Inside Higher Ed reports that international students want specialized orientations, peer connections, career preparation and job placement to help make their college experiences successful. (July 2024)

US advisory council ends Nigeria visit, signs student exchange deal

Deniece Laurent-Mantey is the executive director of U.S President's Advisory Council on African Diaspora Engagement.
Deniece Laurent-Mantey is the executive director of U.S President's Advisory Council on African Diaspora Engagement.

Members of a U.S. presidential advisory council have approved a student exchange deal between an American college and a Nigerian university as part of the council's effort to strengthen collaboration on education, health, entrepreneurship and development between Africa and Africans living abroad.

The council also visited a health facility supported by the United States Agency for International Development in the capital.

Nigerian authorities and visitors chatted with members of the U.S President's Advisory Council on African Diaspora Engagement as they toured a healthcare facility in Karu, a suburb of Abuja, on the last day of the council's three-day visit to Abuja and Lagos.

The facility is one of many supported by the United States Agency for International Development, or USAID, to improve the management of childhood illnesses, family planning, immunization and delivery.

The tour was part of the council's effort to promote African diaspora-led investments in technology entrepreneurship, education and healthcare delivery.

"They're doing a phenomenal job there, it really gave us a sense of what the healthcare system is in Nigeria," said Deniece Laurent-Mantey, executive director of the advisory council. "This is our first trip as a council to the continent and we chose Nigeria for a reason — the diaspora in Nigeria is very active, very influential, and they're really a source of strength when it comes to our U.S.-Africa policy. And so for us coming to Nigeria was very intentional."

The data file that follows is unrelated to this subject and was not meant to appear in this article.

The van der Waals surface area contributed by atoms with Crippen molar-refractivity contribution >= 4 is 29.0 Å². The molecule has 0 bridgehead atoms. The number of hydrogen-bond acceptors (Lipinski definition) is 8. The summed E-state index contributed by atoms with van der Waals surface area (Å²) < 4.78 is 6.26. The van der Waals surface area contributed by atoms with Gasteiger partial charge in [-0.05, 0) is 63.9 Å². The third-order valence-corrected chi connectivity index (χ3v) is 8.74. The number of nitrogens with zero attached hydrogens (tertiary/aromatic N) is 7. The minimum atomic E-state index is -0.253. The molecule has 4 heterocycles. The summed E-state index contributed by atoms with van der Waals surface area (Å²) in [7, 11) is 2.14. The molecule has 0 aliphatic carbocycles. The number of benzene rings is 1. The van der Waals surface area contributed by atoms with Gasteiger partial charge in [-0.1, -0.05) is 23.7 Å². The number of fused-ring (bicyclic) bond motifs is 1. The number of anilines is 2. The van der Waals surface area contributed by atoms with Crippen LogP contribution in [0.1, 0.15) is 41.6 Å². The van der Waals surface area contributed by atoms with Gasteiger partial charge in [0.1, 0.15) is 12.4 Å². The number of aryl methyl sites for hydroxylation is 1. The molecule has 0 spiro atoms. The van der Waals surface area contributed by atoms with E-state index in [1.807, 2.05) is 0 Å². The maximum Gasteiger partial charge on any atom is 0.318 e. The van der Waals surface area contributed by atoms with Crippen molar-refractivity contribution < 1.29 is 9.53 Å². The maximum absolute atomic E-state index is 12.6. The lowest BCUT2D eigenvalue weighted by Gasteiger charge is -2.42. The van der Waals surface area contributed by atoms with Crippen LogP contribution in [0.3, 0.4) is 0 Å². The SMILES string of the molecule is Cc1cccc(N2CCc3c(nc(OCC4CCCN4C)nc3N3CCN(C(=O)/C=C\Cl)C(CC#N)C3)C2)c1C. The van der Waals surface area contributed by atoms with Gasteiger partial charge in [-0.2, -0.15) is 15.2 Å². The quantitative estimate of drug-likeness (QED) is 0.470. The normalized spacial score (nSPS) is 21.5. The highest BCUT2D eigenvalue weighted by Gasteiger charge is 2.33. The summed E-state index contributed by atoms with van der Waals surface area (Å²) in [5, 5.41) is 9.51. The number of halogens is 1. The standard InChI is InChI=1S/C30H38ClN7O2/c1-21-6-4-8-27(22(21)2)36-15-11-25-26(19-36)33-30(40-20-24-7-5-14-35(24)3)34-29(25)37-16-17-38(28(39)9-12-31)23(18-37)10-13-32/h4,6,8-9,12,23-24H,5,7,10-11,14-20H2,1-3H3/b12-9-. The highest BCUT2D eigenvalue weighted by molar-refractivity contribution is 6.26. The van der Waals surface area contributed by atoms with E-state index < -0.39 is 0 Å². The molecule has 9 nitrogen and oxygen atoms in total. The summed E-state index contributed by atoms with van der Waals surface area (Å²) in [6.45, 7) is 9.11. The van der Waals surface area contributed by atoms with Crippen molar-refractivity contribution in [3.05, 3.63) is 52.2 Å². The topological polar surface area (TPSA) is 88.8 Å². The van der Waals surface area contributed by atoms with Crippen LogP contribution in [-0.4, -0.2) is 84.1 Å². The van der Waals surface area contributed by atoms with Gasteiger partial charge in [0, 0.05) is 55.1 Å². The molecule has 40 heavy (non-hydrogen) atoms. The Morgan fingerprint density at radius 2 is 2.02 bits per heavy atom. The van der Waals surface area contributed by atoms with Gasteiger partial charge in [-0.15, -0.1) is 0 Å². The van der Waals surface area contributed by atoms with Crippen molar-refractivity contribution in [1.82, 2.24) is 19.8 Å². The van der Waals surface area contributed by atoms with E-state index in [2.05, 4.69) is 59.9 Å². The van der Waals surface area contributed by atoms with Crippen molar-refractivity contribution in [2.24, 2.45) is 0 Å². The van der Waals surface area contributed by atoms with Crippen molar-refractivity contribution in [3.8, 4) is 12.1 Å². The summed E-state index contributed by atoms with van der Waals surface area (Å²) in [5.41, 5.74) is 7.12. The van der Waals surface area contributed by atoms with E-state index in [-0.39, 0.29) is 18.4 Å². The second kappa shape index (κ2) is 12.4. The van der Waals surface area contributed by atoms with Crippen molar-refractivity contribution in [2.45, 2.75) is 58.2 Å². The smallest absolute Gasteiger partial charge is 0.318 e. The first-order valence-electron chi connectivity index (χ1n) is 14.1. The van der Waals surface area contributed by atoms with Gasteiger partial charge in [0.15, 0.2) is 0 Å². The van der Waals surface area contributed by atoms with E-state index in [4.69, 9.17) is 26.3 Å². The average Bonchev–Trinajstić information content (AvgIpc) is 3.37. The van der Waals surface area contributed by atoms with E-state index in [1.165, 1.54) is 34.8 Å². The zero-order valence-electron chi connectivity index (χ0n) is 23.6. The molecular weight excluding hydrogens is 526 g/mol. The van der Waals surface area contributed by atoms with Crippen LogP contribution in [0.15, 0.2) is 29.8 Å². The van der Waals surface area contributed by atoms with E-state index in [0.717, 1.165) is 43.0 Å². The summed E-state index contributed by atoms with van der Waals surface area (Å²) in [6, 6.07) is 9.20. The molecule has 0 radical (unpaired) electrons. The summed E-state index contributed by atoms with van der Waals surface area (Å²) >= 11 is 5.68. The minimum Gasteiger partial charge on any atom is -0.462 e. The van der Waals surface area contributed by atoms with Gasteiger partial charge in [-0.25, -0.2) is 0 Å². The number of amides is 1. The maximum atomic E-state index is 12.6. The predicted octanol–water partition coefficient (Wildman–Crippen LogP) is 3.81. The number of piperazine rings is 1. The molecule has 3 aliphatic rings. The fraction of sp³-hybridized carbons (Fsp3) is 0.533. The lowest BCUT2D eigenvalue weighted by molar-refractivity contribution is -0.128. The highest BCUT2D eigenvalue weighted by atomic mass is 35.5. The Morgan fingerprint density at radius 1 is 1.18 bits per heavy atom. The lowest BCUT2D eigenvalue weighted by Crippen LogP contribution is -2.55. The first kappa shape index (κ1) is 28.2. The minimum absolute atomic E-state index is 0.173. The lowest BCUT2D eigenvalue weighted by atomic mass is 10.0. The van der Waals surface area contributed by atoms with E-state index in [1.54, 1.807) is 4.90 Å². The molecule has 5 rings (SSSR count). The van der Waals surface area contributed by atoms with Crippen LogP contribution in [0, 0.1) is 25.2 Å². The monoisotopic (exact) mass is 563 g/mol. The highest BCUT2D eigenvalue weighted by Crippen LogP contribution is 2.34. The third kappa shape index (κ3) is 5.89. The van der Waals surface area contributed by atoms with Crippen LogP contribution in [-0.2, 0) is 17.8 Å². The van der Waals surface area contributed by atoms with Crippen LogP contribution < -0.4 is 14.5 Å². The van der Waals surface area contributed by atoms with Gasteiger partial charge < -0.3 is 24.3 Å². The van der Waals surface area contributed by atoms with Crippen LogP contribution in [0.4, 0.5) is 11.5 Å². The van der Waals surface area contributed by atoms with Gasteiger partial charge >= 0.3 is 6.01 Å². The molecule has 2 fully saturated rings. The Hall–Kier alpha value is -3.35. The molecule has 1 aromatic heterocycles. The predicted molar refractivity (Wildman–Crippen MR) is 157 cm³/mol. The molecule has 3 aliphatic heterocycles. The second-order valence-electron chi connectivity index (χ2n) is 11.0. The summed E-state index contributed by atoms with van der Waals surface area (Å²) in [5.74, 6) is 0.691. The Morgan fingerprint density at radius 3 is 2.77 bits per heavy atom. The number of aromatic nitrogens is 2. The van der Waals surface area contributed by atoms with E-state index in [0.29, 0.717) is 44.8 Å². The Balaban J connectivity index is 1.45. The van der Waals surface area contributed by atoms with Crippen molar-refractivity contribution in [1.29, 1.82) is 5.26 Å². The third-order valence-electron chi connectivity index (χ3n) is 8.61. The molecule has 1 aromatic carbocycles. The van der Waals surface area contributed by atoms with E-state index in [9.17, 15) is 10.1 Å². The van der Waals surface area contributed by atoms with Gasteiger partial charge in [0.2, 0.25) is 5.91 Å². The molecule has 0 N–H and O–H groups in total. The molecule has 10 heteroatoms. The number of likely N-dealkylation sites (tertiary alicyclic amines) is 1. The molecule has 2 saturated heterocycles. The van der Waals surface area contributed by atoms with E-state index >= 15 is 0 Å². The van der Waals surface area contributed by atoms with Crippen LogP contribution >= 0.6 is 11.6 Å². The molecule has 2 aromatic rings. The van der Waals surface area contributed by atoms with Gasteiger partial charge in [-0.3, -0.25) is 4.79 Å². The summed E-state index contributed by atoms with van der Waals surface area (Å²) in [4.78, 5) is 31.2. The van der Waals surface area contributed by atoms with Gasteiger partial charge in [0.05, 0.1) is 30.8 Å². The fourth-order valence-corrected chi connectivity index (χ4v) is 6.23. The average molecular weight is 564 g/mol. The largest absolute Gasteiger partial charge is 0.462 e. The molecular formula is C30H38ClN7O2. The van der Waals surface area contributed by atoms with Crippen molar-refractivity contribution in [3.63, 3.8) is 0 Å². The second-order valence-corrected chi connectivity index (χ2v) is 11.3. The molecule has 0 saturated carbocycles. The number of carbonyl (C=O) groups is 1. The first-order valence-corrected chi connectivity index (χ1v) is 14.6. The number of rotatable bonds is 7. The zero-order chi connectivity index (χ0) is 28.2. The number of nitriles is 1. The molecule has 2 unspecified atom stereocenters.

The council was created by President Joe Biden in September to improve collaboration between Africa and its diaspora in terms of economic and social development.

Akila Udoji, manager of the Primary Healthcare Centre of Karu, said officials in Nigeria were pleased that the council members were able to visit.

"We're happy that they have seen what the money they have given to us to work with has been used to do, because they have been able to assist us in capacity-building, trainings, equipment supply and the makeover of the facility," Udoji said.

Earlier, the council signed a deal for a student exchange program between Spelman College in the southern U.S. city of Atlanta and Nigeria's University of Lagos.

Laurent-Mantey said education exchanges are one of the council's top priorities.

"In Lagos, we had the president of Spelman College — she's also a member of our council — she signed an agreement with the University of Lagos to further education exchange programs in STEM and creative industries between those two universities," Laurent-Mantey said. "And I think for us it's very important, because Spelman College is a historically Black university, and so here we are promoting the importance of collaboration between African Americans and Africans."

In March, the advisory council adopted its first set of recommendations for the U.S. president, including the student exchange initiative, advocating for more U.S. government support for Africa, climate-focused initiatives, and improving U.S. visa access for Africans.

The council met with Nigerian health and foreign affairs officials during the visit before leaving the country on Wednesday.

American Academy of the Arts College announces closure

FILE - Signs and writing denouncing the closure of the University of the Arts are seen at Dorrance Hamilton Hall on June 14, 2024, in Philadelphia. More recently, the American Academy of the Arts College in Chicago announced it would close.
FILE - Signs and writing denouncing the closure of the University of the Arts are seen at Dorrance Hamilton Hall on June 14, 2024, in Philadelphia. More recently, the American Academy of the Arts College in Chicago announced it would close.

The American Academy of Art College in Chicago announced it would be closing after 101 years of preparing students for careers in art and illustration.

WTTW news reported that like other art colleges, the academy saw enrollment drop after the pandemic, and officials made the decision to close the college last month. (July 2024)

update

5 killed, dozens injured in clashes over Bangladesh jobs quota system

Protesters of Bangladesh's quota system for government jobs clash with students who back the ruling Awami League party in Dhaka on July 16, 2024.
Protesters of Bangladesh's quota system for government jobs clash with students who back the ruling Awami League party in Dhaka on July 16, 2024.

At least 5 people were killed and dozens injured in two separate incidents in Bangladesh as violence continued Tuesday on university campuses in the nation's capital and elsewhere over a government jobs quota system, local media reports said quoting officials.

At least three of the dead were students and one was a pedestrian, the media reports said. Another man who died in Dhaka remained unidentified.